Your music veers between gorgeous melodies and hypnotic rhythmic loops to sound collage and musique concrète, often incorporating stories and chants, creating a dream-like atmosphere. Nowhere is that more present than in “Proteus and the Marlin,” one of my absolute favorites. Can you tell me the story behind that song and the inspiration behind it?

MM: Proteus and the Marlin was inspired by the poem which I recite in the piece. It was written by a Harrisburg poet and I just loved it and it really inspired me. I felt it painted a beautiful picture, really a whole movie in my mind. I like to use ambient sounds and create environments within my music and this really called for it. It also has a complex emotional quality that I love. It gives you the ability to feel a lot of different things as you listen it. In general, I like that quality in music.

You are coming to Austin to participate in Interference Fest, which I am very excited about. I hear you are performing a piece called “Cold War.” Can you tell us a little about it?

MM: Yes, I’m looking forward to Interference Fest too! “The Cold War” is actually what I’m calling this show. I’ve been doing some historical research and, as is my way, I am inspired by what I’m learning. The Cold War era was a fascinating time. There was so much going on in terms of spying, the space race, hypnosis, the atomic age. I explore those themes within this show. It’s an audio/visual performance so I’ve incorporated some great old black and white films like Duck and Cover, space flight and old OSS training films..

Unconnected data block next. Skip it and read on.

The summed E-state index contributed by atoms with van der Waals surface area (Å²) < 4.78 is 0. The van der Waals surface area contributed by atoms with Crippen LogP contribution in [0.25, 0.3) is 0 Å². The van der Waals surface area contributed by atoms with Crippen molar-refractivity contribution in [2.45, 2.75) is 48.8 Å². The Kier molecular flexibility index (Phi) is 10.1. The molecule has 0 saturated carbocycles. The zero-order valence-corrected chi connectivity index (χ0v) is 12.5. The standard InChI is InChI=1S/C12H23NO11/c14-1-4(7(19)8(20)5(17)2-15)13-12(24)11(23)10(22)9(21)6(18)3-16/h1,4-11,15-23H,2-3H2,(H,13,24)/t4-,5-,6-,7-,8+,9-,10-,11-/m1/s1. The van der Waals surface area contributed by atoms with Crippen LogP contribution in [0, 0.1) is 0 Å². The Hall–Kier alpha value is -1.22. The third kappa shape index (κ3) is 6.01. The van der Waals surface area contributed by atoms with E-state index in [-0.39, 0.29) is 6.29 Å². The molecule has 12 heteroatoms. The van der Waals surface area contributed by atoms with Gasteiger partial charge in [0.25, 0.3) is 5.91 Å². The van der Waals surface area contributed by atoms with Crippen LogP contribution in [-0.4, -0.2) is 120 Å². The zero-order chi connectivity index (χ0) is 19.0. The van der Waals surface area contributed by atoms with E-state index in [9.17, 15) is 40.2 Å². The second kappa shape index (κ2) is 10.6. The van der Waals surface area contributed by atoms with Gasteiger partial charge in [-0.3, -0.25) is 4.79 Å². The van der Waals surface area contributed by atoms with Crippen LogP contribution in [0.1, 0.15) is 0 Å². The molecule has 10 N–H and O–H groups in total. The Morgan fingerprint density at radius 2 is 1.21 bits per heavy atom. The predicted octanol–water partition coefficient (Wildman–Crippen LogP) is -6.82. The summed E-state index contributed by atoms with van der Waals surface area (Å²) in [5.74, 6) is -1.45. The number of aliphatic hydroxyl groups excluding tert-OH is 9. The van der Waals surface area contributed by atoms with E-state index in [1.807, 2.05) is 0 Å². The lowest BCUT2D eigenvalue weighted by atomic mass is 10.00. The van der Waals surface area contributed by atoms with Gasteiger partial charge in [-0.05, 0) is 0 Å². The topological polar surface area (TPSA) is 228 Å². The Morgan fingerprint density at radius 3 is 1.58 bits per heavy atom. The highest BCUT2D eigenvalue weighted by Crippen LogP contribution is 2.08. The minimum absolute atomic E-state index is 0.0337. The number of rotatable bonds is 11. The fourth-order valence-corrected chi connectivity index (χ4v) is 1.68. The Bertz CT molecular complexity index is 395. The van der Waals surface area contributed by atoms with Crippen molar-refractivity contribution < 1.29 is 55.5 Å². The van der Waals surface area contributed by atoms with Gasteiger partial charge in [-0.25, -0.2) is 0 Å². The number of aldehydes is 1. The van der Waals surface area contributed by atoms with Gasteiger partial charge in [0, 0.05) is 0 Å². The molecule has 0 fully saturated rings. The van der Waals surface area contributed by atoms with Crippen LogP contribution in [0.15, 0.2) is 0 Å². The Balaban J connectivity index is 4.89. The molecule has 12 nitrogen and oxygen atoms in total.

How has your approach to creating music changed over the past four decades? What is better, now, with the advent of advanced technology, and what is worse?

MM: That’s a great question. In many ways it’s easier. Sampling is much easier and recording is much easier. I do sometimes miss actually cutting tape to make loops. I love those wonderful accidents that can happen when you are improvising and creating. And you now have the ability to fix all the imperfections and make it perfect. I used to really fight against making any changes like that but eventually I learned to “embraced the grid”, as I call it. I was a very early user of computers for music but I never quantized anything because at that time quantizing was very rudimentary and I hated what it did to the music. Now, I use it sparingly but I do use it. My approach to music is different depending on what I’m writing. I still use guitar. I use a combination of actual synthesizers as well as soft synths and effects. I also write music for films. That music is usually very different from the experimental electronica we have been talking about here. There are so many wonderful and different tools for creating music now. And I really enjoy trying out new things. One of the biggest differences for me is performing. It used to take me a couple hours to set up for a performance and then another stretch of time to sound check. I had a lot of equipment and it was very cumbersome to for live performance. Now it’s so much easier for me. Equipment is smaller, my laptop is much smaller and reliable and I’ve found that I really enjoy playing live again!

What, if any, advice would you share?

MM: One question I have gotten a lot over the years is, “How do you start to make a new piece”? There seem to be no limitations now that there are such things as soft synths and internal effects. So many wonderful possibilities. But, sometimes I can really get lost for a long time trying to figure out what I want to use. So I will choose what I call a “sound palette”. I will choose sounds that I want to use and then work with only those sounds. I’ve found that giving yourself limitations can sometimes be a good thing. To choose my sound palette, I determine what the piece will be about, what emotional qualities it will have, etc. I create the concept and have it aspect worked out in my head first. Then, after I have a good start I allow myself to break the rules. For me, that’s a great place to start.

Interview by Sean Redmond.
Photography provided courtesy the artist.